Skyweavers meanwhile are effectively your Shining Spear substitute for this game. Capable of performing Hit & Run attacks, having the same invulnerable saves and capabilities offered by Mirage Launchers and Holo-fields, they are a faster and much more risky version of the Troupes. While a high cost at 50 points per model, they're quite interesting thanks to the Star Bolas and the ability to switch out their guns for a Haywire Cannon. Really, they're fast moving crowd control, but for such a small army that's to be expected and there's little to really complain about here.

The real fun comes into play with the elites choices. Foremost among these being that skull faced nightmare of giggling annihilation, the Death Jester. Armed with a Shriner Cannon and capable of pulling off Precision Shots, he's definitely a good choice if you know how to use him. Perhaps his most beneficial element however is the Death is Not Enough rule, playing wonderfully into his morbid humour. Everything hit by this monster's gun takes a Leadership test of -2 even if they're at more or less full strength. If failing to make this, the Harlequin player can then choose which direction they fall back in. Normally i'd say this was too tough, but given how he is as fragile as the rest of the army, and will quite likely be off on his own, it more or less balances out.

On the opposite end of the spectrum we have the Solitaire, being the ever perpetual combat monster they're known to be. At a whopping 145 points they really are the closest this game comes to a full blown bullet magnet or a Mephiston grade one man army. Fulfilling Games Workshop's quota for one at least Eternal Warrior model per book, he comes with WS9 BS9 I10, 6 attacks basic and a 3+ invulnerable save. However, being perpetually stuck on his own he can be mobbed and taken down by concentrated fire, with now groups to hide in. even if he does have the Fleet ability. 

What does make him truly dangerous though is his notable ability to Deep Strike into enemy forces, and either the Harlequin's Kiss and Harlequin's Embrace. So he can drop into your lines, storm about and use Instant Death or cause automatic wounds on a 6. The Solitaire is definitely veering towards being outright broken and power gaming, and in all honesty it does seem that he should cost a hell of a lot more for his abilities. While there might be only one of him per army, you can only imagine the damage he could do. This is also before getting to the Blitz special ability, allowing for D6 more inches in time with the current turn. This is added after standard movement, which he can move up to 12" before Fleeting, and increases his number of attacks on a charge to 10. Really, is this just here to fit in a unit they couldn't excuse adding to the Grey Knights codex?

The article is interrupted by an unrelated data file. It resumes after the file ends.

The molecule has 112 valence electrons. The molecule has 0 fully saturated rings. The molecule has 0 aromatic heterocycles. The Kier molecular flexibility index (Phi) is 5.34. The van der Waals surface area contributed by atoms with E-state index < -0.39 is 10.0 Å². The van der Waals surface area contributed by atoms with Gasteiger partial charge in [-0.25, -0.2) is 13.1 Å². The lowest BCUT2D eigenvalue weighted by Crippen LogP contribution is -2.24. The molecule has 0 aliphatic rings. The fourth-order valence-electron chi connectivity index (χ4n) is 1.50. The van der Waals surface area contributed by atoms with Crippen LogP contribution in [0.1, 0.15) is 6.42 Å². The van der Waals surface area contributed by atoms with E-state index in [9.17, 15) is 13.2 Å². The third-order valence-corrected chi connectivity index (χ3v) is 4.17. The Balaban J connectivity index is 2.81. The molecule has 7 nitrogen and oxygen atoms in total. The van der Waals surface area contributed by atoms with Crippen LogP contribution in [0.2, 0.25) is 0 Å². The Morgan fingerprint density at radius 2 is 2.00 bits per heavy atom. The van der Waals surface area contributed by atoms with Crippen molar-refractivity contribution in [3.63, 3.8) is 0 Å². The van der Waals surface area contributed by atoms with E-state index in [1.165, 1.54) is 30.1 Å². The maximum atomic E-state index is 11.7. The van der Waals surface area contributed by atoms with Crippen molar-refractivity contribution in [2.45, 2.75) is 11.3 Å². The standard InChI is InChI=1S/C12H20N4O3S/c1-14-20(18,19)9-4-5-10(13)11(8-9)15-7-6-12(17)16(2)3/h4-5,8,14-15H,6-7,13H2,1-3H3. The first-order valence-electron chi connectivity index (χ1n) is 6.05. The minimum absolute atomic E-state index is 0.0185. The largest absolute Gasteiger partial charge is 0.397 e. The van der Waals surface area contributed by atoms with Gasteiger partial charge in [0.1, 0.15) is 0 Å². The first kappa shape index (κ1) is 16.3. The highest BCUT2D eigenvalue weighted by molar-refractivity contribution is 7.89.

Then finally we have the Shadowseer, the wizard psyker for this merry band of killer clowns. Not a bad bunch of stats on the whole, obviously favouring combat but with a few nice upgrades like the Neuro Disruptor and the Miststave - AKA something which increases their Strength to 6, and gives the wielder both Concussive and Fleshbane. Nothing really to say about this one, it adds a good mixture of abilities to the army and has some nicely balanced stats. The only real criticism to make is the model's cost which seems far too cheap at 60 points.

The actual psychic abilities this one can cast are an admittedly varied bunch under the name Phantasmancy. More focused upon building survival and misdirection, it does manage to do just enough to make it stand out from the usual Craftworld Eldar mixture of abilities, while at the same time offering one or two reasonable offensive skills. Chief among the latter are Laugh of Sorrows and Mirror of Minds, which deal damage to a target based upon an Leadership test duel. Standard stuff to be honest but useful to have with this selection to pack a bit more of a punch, the latter Focused Witchfire ability especially.
The more interesting ones are the Dance of Shadows, Shards of Light and Pearl of Discord. These offer, respectively, Stealth and Shrouded to one unit, Witchfire which causes Blind and a Concussive Nova based power. The first one gives suitability while the latter two allow the Harlequins to storm in and get in that vital first blow.Fog of Dreams meanwhile is probably the only irritating one here as it makes your units invisible to one enemy unit. It's okay but it feels as if a little more could have been done with it.

The only last part to cover is the armory, and truth be told there isn't much to it. It's the usual mixture of same items we've seen time and time again in the supplements, made to carry out a few set roles but little else really. 
You have the stats boosting melee weapon (The Stories Sword, +1 Strength, AP3, Master-Crafted) 
the short range but unremarkable gun (Crescendo, which is pretty much a bolt pistol which just has Bladestorm and Quickfire tacked on) 
the two leadership boosting abilities (Mask of Secrets which gives Fearless and -2 to any enemy Leadership tests within 12" - admittedly good for the Shadowseer - and the Laughing God's Eye, which gives Adamantium Will to any allied unit within 12")